VOL. 2, NO. 1, PGS. 15–24


Switzerland’s Democratic System
A conversation with Hans-Peter Schaub

This interview was conducted by Javier Toro.

Hans-Peter Schaub is a Researcher at Année Politique Suisse of the Institute of Political Science at the University of Bern.

What is democracy? What are its fundamental principles?

This question is not easy to answer because there is not a single definition of democracy. Over the centuries there have been several competing conceptions of what democracy is, and this is still true today. My somewhat simplifying definition goes as follows: democracy is a political system in which those affected by political decisions are the same ones who establish their direction, on an equal and regular basis.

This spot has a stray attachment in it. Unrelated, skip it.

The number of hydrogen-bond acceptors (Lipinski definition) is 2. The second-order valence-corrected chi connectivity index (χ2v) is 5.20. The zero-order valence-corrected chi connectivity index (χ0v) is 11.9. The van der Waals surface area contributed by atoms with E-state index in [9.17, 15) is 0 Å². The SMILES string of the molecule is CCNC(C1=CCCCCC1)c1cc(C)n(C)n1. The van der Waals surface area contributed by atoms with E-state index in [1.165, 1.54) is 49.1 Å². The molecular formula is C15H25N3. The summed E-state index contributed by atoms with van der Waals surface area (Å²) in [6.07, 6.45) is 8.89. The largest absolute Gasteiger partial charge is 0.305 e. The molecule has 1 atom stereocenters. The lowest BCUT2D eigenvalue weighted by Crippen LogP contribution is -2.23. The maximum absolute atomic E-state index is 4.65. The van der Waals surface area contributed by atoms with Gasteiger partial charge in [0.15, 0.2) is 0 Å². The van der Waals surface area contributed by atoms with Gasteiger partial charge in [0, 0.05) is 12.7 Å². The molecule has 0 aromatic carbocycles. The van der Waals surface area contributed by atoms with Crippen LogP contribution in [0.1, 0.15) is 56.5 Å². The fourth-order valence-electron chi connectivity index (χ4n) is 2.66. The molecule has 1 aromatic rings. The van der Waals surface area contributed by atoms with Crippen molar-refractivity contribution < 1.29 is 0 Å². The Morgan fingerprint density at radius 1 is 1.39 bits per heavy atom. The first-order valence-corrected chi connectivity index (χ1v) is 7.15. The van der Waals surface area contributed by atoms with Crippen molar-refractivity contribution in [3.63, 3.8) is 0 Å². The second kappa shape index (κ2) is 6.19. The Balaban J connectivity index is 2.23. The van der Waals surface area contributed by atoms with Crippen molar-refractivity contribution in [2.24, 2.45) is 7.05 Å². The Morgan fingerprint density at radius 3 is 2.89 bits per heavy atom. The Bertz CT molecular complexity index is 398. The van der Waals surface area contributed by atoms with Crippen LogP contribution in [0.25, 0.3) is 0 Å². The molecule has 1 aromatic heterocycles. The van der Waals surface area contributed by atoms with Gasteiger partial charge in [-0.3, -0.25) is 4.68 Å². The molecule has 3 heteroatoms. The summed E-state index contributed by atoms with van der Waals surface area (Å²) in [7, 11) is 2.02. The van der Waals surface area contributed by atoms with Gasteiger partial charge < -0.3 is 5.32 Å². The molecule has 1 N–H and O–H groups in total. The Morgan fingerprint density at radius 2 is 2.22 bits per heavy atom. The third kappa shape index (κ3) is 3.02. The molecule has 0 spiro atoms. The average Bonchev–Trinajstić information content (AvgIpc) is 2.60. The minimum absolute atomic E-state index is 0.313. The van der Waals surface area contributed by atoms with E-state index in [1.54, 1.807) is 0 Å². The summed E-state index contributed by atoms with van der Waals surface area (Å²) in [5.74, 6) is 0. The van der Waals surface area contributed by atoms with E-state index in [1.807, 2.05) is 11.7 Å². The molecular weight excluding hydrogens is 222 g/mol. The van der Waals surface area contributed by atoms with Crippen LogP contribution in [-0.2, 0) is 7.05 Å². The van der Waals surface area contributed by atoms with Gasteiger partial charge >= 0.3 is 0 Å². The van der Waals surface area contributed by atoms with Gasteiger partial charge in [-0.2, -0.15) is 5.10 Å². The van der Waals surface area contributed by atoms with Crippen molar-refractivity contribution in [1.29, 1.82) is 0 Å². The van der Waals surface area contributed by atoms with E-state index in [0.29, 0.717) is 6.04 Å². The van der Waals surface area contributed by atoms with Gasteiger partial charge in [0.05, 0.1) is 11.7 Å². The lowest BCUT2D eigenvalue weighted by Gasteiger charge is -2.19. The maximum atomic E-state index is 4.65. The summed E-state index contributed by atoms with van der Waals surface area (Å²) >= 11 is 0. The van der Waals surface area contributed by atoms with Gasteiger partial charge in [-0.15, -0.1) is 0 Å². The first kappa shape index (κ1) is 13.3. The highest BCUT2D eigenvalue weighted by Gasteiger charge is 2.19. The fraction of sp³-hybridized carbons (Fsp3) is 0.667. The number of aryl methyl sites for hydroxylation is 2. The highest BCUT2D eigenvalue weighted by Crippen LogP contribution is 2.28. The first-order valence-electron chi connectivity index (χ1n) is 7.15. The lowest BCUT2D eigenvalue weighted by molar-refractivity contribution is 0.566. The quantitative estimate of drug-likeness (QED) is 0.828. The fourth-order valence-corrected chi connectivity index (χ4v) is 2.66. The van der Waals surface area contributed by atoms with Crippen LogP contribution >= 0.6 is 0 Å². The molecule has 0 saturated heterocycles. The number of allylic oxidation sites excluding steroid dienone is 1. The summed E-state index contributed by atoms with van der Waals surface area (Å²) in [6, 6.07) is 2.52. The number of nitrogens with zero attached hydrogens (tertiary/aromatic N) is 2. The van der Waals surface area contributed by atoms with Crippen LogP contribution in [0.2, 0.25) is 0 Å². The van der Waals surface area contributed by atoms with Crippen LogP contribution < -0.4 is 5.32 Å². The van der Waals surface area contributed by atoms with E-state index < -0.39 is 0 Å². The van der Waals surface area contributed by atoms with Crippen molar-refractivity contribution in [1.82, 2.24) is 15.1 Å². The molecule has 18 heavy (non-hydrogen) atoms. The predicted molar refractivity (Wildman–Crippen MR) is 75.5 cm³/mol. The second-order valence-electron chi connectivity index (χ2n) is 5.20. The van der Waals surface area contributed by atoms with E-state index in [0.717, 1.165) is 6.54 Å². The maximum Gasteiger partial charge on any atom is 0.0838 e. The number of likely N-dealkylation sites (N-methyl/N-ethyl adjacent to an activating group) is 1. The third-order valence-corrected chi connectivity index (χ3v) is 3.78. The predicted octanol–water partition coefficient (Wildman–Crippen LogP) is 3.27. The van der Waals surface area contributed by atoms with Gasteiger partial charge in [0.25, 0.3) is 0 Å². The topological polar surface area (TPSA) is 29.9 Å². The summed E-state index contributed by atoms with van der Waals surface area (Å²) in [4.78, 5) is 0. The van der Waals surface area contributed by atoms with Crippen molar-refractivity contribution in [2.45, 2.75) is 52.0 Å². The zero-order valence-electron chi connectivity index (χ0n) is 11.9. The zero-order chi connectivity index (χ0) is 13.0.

As far as fundamental principles are concerned, we can single out three basic elements that are, in one way or another, fundamental for most conceptions of democracy: “freedom”, “equality” and “control”. It is around these three principles that democracy is organized. “Freedom” refers, for example, to freedom of speech and freedom of assembly. The principle of “equality” asserts that every citizen should have an equal chance to influence decision-making (“one man, one vote”) and to access political power. The principle of “control” refers to several mechanisms of exerting control on those holding political power. One mechanism of control is the checks and balances between the branches of power (legislative, executive and judiciary) and between governing and non-governing parties. Elections and referendums are also control mechanisms, which are exercised by citizens. Free media can also exert control by acting as public watchdogs.

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